Russian scientists from the city of Novosibirsk, Siberia, made a sensational report at the international conference devoted to new methods of treatment and rehabilitation in narcology. The report was called "Methods of painful impact to treat addictive behavior."
Siberian scientists believe that addiction to alcohol and narcotics, as well as depression, suicidal thoughts and psychosomatic diseases occur when an individual loses his or her interest in life. The absence of the will to live is caused with decreasing production of endorphins - the substance, which is known as the hormone of happiness. If a depressed individual receives a physical punishment, whipping that is, it will stir up endorphin receptors, activate the "production of happiness" and eventually remove depressive feelings.
Russian scientists recommend the following course of the whipping therapy: 30 sessions of 60 whips on the buttocks in every procedure. A group of drug addicts volunteered to test the new method of treatment: the results can be described as good and excellent.
Doctor of Biological Sciences, Sergei Speransky, is a very well known figure in Novosibirsk. The doctor became one of the authors of the shocking whipping therapy. The professor used the self-flagellation method to cure his own depression; he also recovered from two heart attacks with the help of physical tortures too.
"The whipping therapy becomes much more efficient when a patients receives the punishment from a person of the opposite sex. The effect is astounding: the patient starts seeing only bright colors in the surrounding world, the heartache disappears, although it will take a certain time for the buttocks to heal, of course," Sergei Speransky told the Izvestia newspaper.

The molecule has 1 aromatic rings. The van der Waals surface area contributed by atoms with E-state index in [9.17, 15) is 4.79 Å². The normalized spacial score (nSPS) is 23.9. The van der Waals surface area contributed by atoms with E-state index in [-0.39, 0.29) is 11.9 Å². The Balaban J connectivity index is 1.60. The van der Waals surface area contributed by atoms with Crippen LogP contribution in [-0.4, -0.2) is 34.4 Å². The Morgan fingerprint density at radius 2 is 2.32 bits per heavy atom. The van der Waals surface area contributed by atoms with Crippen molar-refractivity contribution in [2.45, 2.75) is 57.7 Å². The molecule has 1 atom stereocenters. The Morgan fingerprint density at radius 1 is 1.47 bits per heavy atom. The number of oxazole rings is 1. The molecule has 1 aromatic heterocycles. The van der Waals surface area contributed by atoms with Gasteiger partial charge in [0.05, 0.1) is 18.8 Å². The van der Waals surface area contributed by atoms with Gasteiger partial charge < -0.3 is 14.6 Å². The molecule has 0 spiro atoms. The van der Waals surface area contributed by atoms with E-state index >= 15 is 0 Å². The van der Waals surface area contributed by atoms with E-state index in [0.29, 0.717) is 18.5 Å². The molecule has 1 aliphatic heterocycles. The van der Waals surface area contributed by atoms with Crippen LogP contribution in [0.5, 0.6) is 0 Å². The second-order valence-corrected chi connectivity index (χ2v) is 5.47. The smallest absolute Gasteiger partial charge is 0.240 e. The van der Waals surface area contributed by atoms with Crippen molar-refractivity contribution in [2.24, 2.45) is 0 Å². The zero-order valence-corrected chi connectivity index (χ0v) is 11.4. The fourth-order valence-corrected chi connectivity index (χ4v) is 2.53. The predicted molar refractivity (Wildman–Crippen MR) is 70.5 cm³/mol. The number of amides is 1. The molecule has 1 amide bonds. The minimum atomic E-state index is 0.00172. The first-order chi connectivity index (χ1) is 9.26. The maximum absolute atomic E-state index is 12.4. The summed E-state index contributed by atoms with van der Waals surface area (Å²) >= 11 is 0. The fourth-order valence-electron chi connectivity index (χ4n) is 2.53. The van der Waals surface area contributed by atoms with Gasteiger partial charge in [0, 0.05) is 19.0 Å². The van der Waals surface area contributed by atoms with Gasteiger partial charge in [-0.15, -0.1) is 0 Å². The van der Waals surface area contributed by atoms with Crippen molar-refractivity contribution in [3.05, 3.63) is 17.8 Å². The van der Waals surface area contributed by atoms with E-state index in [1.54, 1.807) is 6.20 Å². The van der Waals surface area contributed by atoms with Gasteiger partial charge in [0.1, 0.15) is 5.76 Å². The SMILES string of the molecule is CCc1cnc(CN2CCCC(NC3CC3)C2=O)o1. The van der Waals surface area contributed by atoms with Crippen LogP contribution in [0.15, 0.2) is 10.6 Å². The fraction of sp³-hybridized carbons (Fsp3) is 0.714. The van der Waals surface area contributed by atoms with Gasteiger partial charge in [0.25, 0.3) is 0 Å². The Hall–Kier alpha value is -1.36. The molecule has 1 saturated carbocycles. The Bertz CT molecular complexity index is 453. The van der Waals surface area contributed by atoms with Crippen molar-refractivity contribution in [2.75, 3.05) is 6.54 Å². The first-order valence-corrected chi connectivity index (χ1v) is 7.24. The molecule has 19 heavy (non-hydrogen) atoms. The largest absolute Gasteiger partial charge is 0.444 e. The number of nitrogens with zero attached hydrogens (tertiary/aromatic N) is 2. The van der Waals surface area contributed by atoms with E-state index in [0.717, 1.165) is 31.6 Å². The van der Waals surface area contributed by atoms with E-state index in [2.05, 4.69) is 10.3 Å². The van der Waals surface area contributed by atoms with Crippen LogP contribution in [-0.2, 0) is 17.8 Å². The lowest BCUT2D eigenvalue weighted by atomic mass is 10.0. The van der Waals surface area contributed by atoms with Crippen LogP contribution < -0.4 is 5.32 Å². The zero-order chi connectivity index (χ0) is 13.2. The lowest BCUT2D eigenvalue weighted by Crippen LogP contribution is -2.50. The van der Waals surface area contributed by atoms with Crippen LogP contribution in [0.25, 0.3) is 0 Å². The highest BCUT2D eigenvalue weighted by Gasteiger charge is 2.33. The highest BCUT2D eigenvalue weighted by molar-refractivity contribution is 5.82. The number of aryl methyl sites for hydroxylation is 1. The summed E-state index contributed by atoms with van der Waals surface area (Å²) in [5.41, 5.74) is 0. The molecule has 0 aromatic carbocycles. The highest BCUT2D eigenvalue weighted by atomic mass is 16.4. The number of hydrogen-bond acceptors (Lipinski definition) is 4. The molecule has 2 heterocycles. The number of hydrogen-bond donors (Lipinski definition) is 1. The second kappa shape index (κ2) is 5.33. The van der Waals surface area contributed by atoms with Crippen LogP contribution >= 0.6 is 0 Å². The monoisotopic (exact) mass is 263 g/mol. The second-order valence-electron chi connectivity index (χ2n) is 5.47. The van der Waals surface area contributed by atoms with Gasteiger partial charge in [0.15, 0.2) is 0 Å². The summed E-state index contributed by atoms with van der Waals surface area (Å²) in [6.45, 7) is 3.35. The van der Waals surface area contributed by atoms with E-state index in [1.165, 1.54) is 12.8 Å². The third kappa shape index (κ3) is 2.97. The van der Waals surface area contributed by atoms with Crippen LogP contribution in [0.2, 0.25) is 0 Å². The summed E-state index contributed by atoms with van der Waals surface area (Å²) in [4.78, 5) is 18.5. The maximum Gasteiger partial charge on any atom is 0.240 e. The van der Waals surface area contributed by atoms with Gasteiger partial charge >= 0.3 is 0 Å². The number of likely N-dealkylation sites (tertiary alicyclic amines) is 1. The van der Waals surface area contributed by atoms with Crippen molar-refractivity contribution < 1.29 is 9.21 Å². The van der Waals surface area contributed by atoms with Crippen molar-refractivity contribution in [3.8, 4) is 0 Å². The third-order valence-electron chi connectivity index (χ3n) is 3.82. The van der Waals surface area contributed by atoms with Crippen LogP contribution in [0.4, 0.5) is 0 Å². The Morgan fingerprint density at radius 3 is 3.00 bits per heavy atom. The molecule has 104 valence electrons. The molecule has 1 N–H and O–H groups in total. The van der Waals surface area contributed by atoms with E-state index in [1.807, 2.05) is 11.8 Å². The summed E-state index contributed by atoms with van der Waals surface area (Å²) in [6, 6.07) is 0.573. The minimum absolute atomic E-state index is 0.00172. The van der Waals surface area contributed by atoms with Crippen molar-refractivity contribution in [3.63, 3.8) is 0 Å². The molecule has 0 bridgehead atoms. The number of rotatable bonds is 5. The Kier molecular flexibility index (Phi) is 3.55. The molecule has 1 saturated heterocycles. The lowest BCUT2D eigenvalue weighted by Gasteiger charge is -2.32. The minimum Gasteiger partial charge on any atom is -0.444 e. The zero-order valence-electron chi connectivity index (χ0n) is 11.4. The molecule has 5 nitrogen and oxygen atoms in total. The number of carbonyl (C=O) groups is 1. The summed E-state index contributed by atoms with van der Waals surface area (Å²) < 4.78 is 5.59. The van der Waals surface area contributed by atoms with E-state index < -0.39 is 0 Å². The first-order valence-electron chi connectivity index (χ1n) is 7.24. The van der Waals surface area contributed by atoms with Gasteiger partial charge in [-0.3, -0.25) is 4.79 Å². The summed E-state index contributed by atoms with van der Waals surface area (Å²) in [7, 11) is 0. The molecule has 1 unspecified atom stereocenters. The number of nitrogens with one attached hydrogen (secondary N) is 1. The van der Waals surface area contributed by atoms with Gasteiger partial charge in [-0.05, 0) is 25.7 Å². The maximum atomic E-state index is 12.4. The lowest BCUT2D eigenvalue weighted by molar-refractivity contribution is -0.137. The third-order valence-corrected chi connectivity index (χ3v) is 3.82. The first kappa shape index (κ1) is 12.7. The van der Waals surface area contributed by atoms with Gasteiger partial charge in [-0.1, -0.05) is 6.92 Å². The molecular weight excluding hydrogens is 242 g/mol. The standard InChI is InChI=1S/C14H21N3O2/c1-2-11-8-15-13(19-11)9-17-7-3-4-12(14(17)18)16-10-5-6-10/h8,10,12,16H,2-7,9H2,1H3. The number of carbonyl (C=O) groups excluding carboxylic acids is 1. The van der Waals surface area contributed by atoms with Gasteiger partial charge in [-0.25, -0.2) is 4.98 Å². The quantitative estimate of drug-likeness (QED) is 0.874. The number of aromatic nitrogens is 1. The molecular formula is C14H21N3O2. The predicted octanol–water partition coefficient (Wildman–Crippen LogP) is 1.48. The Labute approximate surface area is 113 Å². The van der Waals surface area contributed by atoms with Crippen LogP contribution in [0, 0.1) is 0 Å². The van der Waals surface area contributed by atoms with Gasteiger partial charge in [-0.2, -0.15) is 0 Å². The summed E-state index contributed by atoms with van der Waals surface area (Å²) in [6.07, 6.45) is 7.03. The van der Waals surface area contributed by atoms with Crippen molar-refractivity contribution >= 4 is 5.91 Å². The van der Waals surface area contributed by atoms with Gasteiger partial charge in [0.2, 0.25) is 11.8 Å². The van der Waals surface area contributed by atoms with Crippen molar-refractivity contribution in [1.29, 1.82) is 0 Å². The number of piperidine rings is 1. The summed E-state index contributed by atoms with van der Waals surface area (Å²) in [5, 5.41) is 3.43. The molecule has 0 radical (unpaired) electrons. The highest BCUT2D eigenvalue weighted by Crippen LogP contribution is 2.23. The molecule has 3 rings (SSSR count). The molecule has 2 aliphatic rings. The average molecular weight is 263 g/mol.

The whipping therapy has not become a new discovery in the history of medicine. Tibetan monks widely used it for medical purposes too. Soviet specialists used a special method of torturing therapy at mental hospitals. They made injections of brimstone and peach oil mixture to inspire mentally unbalanced patience with a will to live. A patient would suffer from horrible pain in the body after such an injection, but he or she would change their attitude to life for the better afterwards.
"People might probably think of me as a masochist," Dr. Speransky said. "But I can assure you that I am not a classic masochist at all," he added.The revolutionary method may take the Russian healthcare to a whole new level. The method is cheap and highly efficient, as its authors assure.